2. 1 2 3 4 Warren, Karen J. (2000). Ecofeminist Philosophy: A Western Perspective on What It Is and Why It Matters. Lanham, Maryland: Roman & Littlefield Publishers, Inc. ISBN 9780847692996.
  3. 1 2 (Merchant, Carolyn. "Chapter 8." In Radical ecology: the search for a livable world. New York: Routledge, 1992. 184)
  4. Stoddart, Mark; Tindall, D. B. (2011). "Ecofeminism, Hegemonic Masculinity, And Environmental Movement Participation In British Columbia, Canada, 1998-2007: "Women Always Clean Up The Mess"". Sociological Spectrum. 31 (3): 342–368.
  5. 1 2 Spretnak, Charlene. "Ecofeminism: Our Roots and Flowering." Reweaving the World: The Emergence of Feminism, edited by Irene Diamond and Gloria Ornstein, Sierra Club Books, 1990, pp. 3-14.
  6. Shiva, Vandana (1988). Staying alive: women, ecology and development. London: Zed Books. ISBN 978-0-86232-823-8.
  7. Shiva, Vandana. "Development as a New Project of Western Patriarchy." Reweaving the World: The Emergence of Feminism, edited by Irene Diamond and Gloria Ornstein, Sierra Club Books, 1990, pp. 189-200.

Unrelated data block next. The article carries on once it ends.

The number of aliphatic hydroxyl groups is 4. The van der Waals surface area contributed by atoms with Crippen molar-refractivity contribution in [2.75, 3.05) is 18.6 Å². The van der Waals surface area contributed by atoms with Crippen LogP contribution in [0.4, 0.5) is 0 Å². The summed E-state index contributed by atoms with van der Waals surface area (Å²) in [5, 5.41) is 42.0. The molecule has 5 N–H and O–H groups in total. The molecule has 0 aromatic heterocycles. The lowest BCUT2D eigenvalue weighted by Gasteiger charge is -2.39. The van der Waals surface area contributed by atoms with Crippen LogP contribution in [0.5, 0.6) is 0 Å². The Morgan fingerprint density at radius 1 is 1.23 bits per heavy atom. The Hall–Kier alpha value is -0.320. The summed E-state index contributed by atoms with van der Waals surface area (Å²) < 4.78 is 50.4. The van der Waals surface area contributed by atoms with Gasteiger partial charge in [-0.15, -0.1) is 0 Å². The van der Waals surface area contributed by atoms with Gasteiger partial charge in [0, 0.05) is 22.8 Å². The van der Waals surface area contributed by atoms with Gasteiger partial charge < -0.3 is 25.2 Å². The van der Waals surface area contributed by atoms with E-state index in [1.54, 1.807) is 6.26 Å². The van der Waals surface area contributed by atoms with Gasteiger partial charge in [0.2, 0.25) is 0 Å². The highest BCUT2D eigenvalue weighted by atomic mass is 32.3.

8. Biehl, Janet (1991). Rethinking eco-feminist politics. Boston, Massachusetts: South End Press. ISBN 978-0-89608-392-9.
  9. 1 2 Ruether, Rosemary Radford (2003). Heather Eaton & Lois Ann Lorentzen, ed. Ecofeminism and Globalization. Lanham, Boulder, New York, Toronto, Oxford: Rowman and Littlefield. pp. vii – xi. ISBN 0-7425-2697-6.
  10. Mann, Susan A (2011). "Pioneers of U.S. Ecofeminism and Environmental Justice". Feminist Formations. 23 (2): 1–25.
  11. "Our History". The Green Belt Movement. Retrieved October 8, 2016.
  12. "Love Canal". Center for Health, Environment, & Justice. Retrieved October 8, 2016.